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1 March 2006 NONINVASIVE MONITORING OF STRESS HORMONE LEVELS IN A FEMALE STELLER SEA LION (EUMETOPIAS JUBATUS) PUP UNDERGOING REHABILITATION
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Abstract

Steller sea lions (Eumetopias jubatus) rarely strand in areas monitored by humans, and there is little published data on the diseases, parasites, nutritional state, and stress levels of Steller sea lions in the wild. In May 2002, a female Steller sea lion pup (EJS-02-01) was sighted separated from her mother after strong storms in Southeast Alaska. After 5 days of observations, EJS-02-01 was transferred to the Alaska SeaLife Center (ASLC) in Seward, Alaska. During 11 mo of rehabilitation at ASLC, body weight was monitored and opportunistic fecal samples (n = 86) were analyzed for corticosterone concentrations. Fecal corticosterone concentrations ranged from 15 to 3,805 ng/ g for EJS-02-01. Peak corticosterone values reflected responses to acute stressors during rehabilitation. EJS-02-01 was successfully released at Gran Point, Alaska, in April 2003. Fecal corticosterone assay monitoring provided a valuable tool to monitor various stressors and is useful in monitoring long-term situations like rehabilitation.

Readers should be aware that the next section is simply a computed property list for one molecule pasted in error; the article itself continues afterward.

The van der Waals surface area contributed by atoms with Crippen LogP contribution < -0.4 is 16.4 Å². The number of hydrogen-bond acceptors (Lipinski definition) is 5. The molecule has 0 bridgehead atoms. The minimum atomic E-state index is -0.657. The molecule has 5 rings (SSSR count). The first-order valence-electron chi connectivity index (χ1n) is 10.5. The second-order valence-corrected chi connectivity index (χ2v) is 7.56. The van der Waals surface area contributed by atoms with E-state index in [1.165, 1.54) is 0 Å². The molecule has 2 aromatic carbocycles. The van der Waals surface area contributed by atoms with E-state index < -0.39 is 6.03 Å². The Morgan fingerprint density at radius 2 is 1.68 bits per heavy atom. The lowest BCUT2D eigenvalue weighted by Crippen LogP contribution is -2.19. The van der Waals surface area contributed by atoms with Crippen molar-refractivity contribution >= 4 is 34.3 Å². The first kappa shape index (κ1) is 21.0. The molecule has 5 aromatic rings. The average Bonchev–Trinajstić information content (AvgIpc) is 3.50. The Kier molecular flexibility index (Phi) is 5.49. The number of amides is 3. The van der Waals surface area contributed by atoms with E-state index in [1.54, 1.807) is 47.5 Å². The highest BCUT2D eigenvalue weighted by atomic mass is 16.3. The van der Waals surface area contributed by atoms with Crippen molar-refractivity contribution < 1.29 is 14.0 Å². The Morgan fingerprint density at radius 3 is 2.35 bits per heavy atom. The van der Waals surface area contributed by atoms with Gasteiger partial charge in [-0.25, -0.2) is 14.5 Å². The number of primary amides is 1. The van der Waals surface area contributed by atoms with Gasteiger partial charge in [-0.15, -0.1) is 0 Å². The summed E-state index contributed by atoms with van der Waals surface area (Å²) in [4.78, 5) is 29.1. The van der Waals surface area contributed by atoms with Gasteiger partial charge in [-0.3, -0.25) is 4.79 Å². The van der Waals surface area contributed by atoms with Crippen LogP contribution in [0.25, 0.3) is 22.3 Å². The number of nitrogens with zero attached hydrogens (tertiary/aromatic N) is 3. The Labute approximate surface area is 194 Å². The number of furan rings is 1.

L. Petrauskas, P. Tuomi, and S. Atkinson "NONINVASIVE MONITORING OF STRESS HORMONE LEVELS IN A FEMALE STELLER SEA LION (EUMETOPIAS JUBATUS) PUP UNDERGOING REHABILITATION," Journal of Zoo and Wildlife Medicine 37(1), 75-78, (1 March 2006). https://doi.org/10.1638/04-108.1
Received: 9 December 2004; Published: 1 March 2006
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